SUNDAY CLASSICS – ‘Mean Streets’ (1973)

Martin Scorsese's raw look at the underbelly of New York City!

Review by J.T. Johnson

SEE IT!

It feels a little weird watching “Mean Streets” after having seen other Martin Scorsese films first such as “Goodfellas”, “Casino” and “The Departed”. Watching the movie, it is most definitely Scorsese. His regulars such as Robert De Niro and Harvey Keitel are there as is his ability to use famous songs to highlight certain emotional moments and the raw violence that is also a highlight of Scorsese’s look at the seedy underbelly of New York.

However, this is early Scorsese when he was at his most raw. De Niro is Johnny Boy, a crazy low-level criminal and gambler that probably would have been played by Joe Pesci had the director known him at the time. It is Keitel as the morally conflicted Charlie that you would think De Niro would play after knowing the kind of roles that Scorsese would cast him in later on.

The movie is definitely a precursor to films such as “Goodfellas”. The movie doesn’t take a direct look at the mob, but instead it takes a look at the world of small crimes and loan sharks. Charlie works as an enforcer for his loan shark uncle, but his heart is not completely in it as he is also a devout Catholic and he’s constantly trying to reconcile his criminal life with his faith and the desire to be a decent person.

Throughout the film, both the audience and characters in the movie wonder why Charlie sticks his neck out for his self-destructive friend Johnny Boy. Sure, Charlie is loyal to his friend, but there’s more to it than that. If Charlie can protect Johnny Boy, then perhaps he can attain a little bit of redemption that he doesn’t think he can get from going to confession at church.

As I mentioned before, the film contains the signature violence that has become a staple in Scorsese’s New York films, but it’s way less choreographed here. Again, this is understandable because this is a younger Scorsese trying to deal with a small budget and the initial inexperience of being a director. It’s actually very similar to “Reservoir Dogs” in that regard as that was Quentin Tarantino’s debut and it too is from a talented yet still inexperienced filmmaker that is just about to hit his stride.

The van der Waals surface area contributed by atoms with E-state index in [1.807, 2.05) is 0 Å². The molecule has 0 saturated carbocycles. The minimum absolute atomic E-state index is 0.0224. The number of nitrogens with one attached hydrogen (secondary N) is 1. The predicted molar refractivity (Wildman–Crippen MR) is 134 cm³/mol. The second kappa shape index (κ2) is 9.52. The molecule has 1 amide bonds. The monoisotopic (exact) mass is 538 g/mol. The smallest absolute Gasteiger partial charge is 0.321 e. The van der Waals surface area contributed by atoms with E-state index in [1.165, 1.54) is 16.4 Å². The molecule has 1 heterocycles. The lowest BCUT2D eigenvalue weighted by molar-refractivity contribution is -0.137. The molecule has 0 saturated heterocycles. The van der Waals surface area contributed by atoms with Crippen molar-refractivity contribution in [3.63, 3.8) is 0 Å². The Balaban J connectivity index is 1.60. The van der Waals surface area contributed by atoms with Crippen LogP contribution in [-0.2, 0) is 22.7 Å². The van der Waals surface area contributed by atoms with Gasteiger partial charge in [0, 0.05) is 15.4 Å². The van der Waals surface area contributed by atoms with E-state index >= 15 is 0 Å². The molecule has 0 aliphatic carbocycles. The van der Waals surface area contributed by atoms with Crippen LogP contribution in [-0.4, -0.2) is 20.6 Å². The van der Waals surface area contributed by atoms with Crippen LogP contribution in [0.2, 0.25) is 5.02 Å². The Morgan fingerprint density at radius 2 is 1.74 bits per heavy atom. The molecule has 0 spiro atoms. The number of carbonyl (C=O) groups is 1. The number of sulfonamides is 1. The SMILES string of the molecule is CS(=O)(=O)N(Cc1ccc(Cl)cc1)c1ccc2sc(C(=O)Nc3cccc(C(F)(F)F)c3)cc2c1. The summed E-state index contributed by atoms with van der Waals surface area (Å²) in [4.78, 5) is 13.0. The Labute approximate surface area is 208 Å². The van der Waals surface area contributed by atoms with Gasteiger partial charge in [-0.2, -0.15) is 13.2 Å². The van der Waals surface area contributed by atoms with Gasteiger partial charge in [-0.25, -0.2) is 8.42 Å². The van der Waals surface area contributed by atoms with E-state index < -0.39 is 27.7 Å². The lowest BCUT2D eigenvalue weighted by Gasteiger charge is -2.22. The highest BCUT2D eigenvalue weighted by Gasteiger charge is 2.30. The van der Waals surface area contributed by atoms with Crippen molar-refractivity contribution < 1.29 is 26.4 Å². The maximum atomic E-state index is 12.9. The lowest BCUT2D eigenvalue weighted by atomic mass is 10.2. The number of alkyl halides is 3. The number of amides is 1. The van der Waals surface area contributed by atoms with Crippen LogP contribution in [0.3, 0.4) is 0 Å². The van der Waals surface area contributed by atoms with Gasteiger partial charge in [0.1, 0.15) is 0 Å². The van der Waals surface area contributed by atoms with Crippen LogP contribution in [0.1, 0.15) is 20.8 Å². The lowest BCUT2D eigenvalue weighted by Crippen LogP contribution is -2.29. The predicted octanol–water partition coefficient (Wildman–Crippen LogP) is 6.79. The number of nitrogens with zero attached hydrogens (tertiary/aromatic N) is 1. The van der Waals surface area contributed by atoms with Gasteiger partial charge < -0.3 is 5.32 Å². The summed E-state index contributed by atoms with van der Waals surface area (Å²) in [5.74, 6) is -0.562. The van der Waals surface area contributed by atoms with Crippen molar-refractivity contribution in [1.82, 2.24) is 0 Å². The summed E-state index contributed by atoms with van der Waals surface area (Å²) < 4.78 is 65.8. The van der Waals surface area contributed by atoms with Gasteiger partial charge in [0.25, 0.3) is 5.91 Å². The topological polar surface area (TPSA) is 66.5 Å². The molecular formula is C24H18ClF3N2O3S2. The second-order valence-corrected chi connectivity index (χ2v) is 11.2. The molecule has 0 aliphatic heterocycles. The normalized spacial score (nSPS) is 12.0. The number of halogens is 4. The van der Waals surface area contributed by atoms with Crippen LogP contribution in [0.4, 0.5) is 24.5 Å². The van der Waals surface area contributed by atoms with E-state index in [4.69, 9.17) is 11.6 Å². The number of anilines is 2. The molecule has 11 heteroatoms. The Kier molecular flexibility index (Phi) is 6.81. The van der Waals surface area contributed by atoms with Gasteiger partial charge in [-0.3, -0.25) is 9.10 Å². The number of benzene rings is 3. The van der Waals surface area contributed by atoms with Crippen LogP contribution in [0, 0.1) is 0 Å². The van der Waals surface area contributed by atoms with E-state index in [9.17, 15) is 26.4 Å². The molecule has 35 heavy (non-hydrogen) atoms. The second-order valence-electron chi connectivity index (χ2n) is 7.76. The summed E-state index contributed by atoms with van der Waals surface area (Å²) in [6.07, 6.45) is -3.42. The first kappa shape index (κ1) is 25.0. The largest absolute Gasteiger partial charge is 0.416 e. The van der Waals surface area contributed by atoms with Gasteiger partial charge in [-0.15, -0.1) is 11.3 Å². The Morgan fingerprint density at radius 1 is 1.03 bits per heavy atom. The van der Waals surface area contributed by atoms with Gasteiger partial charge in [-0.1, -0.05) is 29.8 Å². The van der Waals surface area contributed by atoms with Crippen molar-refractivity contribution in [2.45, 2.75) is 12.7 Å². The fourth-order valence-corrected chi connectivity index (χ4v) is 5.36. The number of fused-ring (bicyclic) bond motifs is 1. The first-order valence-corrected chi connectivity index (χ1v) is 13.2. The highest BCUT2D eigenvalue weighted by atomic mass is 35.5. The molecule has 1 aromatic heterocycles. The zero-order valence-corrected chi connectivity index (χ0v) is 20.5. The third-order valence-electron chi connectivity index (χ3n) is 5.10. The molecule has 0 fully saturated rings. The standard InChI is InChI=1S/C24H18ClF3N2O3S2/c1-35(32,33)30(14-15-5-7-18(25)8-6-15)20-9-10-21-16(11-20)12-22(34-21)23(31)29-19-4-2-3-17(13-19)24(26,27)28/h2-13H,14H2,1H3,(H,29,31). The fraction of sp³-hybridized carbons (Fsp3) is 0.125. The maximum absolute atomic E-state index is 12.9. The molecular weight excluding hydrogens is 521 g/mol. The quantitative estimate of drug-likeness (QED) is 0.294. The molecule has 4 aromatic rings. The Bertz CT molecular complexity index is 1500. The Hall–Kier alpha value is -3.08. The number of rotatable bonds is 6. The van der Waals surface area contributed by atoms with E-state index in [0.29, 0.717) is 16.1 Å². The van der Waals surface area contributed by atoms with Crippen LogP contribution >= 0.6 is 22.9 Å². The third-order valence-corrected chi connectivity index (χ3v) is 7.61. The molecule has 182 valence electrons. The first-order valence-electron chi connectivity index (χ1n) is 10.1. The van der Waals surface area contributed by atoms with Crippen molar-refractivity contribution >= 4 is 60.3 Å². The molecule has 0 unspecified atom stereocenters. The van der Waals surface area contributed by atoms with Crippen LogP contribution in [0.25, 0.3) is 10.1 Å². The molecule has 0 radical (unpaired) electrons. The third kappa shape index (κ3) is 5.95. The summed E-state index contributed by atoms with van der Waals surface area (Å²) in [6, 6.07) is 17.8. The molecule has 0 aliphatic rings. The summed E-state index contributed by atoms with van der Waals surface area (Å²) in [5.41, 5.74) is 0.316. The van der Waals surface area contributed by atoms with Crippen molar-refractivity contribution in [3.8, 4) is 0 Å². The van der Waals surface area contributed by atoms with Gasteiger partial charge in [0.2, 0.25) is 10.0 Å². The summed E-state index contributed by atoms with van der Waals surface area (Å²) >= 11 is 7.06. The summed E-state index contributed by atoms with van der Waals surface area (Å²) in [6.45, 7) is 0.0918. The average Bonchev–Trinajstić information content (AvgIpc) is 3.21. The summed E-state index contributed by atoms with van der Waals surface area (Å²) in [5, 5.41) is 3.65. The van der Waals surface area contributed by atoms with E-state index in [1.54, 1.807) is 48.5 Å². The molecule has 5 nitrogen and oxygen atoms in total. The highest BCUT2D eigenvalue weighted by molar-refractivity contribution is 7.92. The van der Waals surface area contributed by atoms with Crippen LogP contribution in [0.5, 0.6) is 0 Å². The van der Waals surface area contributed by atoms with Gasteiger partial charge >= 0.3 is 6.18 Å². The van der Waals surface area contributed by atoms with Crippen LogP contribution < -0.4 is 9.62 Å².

“Mean Streets” is an honest look at the underground world of New York City, something that Scorsese grew up in and witnessed. While it may be more of a precursor to better things to come from the legendary director, that doesn’t make it any less important. The movie is still powerful, real and if you’re a fan of Scorsese, it’s also required viewing.

If anything, you need to at least watch it for the powerful performances from both Keitel as the quiet Charlie and De Niro as the outrageous Johnny Boy. This movie shows why De Niro became one of his generation’s finest actors and Keitel also shows why he became a sought after leading man. They are both criminals, but underneath the surface they show you the human beings that you may not necessarily cheer for, but you at least feel for them as the film reaches its surprising and abrupt conclusion.

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